In order to learn Bengali, you will need to know the sounds of Bengali. Fortunately, Bengali sounds are VERY easy, and consistent.
Let's look at the vowels
first. There are seven main vowel sounds in Bengali. These are:
These vowels can join with each other to produce a few more combined vowel
sounds, or diphthongs. There are about 17 of these diphthongs in Bengali. Let's have a look at them.
1. অ+এ = অয় (বয়)
2. অ+ও = অও (হও)
3. আ+ই = আই (খাই)
4. আ+উ= আউ (লাউ)
5. আ+এ = আয় (যায়)
6. আ+ও = আও (নাও)
7. ই+ই = ইই (দিই)
8. ই+উ = ইউ (শিউলি)
9. এ+ই = এই (নেই)
10. এ+উ = এউ (কেউ)
11. এ+ও = এও (যেও)
12. অ্যা+এ = অ্যায় (দেয়)
13. অ্যা+ও = অ্যাও (ম্যাঁও)
14. ও+ই = ওই/ঐ (মই)
15. ও+উ = ওউ/ঔ (বউ)
16. ও+এ = ওয় (শোয়)
17. ও+ও = ওও (ছোঁও)
Now, a few words about how these vowels are represented in the Bengali alphabet. As you can see from above, we have separate vowel letters for six of the seven main vowel sounds in Bangla. These are:
অ, আ, ই, উ, এ, ও
The seventh main vowel sound is represented by adding a special sign, called য-ফলা
(jo fola) to আ
, which results in this character: অ্যা
. This character is not officially in the Bengali basic alphabet. You may find it a little strange that one of the main vowels is not represented in the basic alphabet, but that's how it is in Bengali.
Bengali main vowels do not have long counterparts. There are, in fact, no inherently long vowels in Bengali. But as Bengali alphabet was adopted from an earlier alphabet that was built to pronounce Sanskrit words (which do have long vowels), it has retained the long vowel signs for the vowels ই and উ. These are ঈ and ঊ, respectively. Although they give us no extra phonetic information, they are important in the Bengali spelling system for showing the Sanskrit roots of Bengali words. Any word that has these long vowel signs, can be readily recognized as having been descended or borrowed from Sanskrit.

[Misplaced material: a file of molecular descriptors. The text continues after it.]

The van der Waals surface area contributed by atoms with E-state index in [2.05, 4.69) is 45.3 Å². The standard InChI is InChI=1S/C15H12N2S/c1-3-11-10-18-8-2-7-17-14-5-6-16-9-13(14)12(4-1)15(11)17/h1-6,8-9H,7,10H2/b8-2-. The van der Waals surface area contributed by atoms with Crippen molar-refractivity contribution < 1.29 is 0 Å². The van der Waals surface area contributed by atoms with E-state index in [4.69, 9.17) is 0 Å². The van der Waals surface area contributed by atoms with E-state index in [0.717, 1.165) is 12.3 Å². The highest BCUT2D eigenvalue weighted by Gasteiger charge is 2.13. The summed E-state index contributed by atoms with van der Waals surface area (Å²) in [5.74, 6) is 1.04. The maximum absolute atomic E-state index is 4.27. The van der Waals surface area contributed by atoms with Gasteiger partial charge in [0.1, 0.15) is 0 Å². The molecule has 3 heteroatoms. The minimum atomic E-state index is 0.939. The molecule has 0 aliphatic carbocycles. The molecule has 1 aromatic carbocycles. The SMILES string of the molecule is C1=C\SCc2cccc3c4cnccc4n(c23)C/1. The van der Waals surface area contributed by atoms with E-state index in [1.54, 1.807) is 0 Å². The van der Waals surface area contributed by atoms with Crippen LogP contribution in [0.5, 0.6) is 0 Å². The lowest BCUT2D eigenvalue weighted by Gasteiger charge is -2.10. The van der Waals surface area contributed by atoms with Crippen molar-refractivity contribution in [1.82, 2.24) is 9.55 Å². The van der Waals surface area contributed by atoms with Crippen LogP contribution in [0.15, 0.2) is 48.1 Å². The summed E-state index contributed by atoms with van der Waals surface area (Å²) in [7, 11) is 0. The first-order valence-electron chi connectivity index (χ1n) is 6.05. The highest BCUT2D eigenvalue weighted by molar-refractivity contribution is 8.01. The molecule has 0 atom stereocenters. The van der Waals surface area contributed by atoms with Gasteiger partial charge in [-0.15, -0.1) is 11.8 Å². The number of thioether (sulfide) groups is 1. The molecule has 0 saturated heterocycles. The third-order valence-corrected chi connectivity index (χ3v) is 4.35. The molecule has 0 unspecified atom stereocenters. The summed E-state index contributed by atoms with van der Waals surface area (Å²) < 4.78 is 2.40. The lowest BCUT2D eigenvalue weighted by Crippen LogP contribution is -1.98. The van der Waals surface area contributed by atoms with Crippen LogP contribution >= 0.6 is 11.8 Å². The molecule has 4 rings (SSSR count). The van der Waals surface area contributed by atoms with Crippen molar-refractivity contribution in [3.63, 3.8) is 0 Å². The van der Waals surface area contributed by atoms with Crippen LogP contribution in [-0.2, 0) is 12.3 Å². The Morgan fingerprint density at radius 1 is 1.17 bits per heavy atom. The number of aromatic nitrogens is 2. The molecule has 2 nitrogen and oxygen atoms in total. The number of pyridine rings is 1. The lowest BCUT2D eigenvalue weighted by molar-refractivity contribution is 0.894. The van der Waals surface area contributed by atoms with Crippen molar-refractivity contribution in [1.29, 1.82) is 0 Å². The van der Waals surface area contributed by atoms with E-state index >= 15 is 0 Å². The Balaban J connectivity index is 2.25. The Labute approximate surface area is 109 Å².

Although Bengali has many diphthongs, only two of them have distinct, unique letter forms in the Bengali alphabet: ঐ
. The rest of the diphthongs are written by writing the two vowels separately (sometimes the consonant letter য়
is used as well).
Bengali has also borrowed the letter ঋ from Sanskrit-based alphabets. In Sanskrit, this ঋ actually denoted a kind of a vowel. But in Bengali it sounds like the consonant-vowel combination of "ri". Nevertheless, this bit of the Bengali alphabet hasn't been reformed and it still stays with us as a separate sign. It is important in the same way as the long vowel signs; it shows that the word is borrowed from Sanskrit.
So, in the end, this is how the vowel part of the Bengali alphabet looks like, in the traditional order that is taught in all the schools in West Bengal and Bangladesh:
অ আ ই ঈ উ ঊ ঋ এ ঐ ও ঔ
The traditional vowel alphabet, therefore, has six of the seven main vowels, two long vowel signs and the "ri" (which are phonetically useless but important for the spelling system), and two diphthong signs (although Bengali has at least 17 diphthongs). It's not the most efficient system, but that's how it has developed over the centuries.
Another thing to note that all these vowel sounds can be pronounced with a nasal tone. To indicate that a vowel has a nasal tone to it, we simply add a special sign called chondrobindu above it. Chandrabindu looks like this: ঁ.
The main vowels with chondrobindu:
, as in কঁকানো
, as in আঁচিল
, as in ইঁদুর
, as in ছুঁই
, as in বেঁটে
, as in ছোঁড়া
, as in হ্যাঁ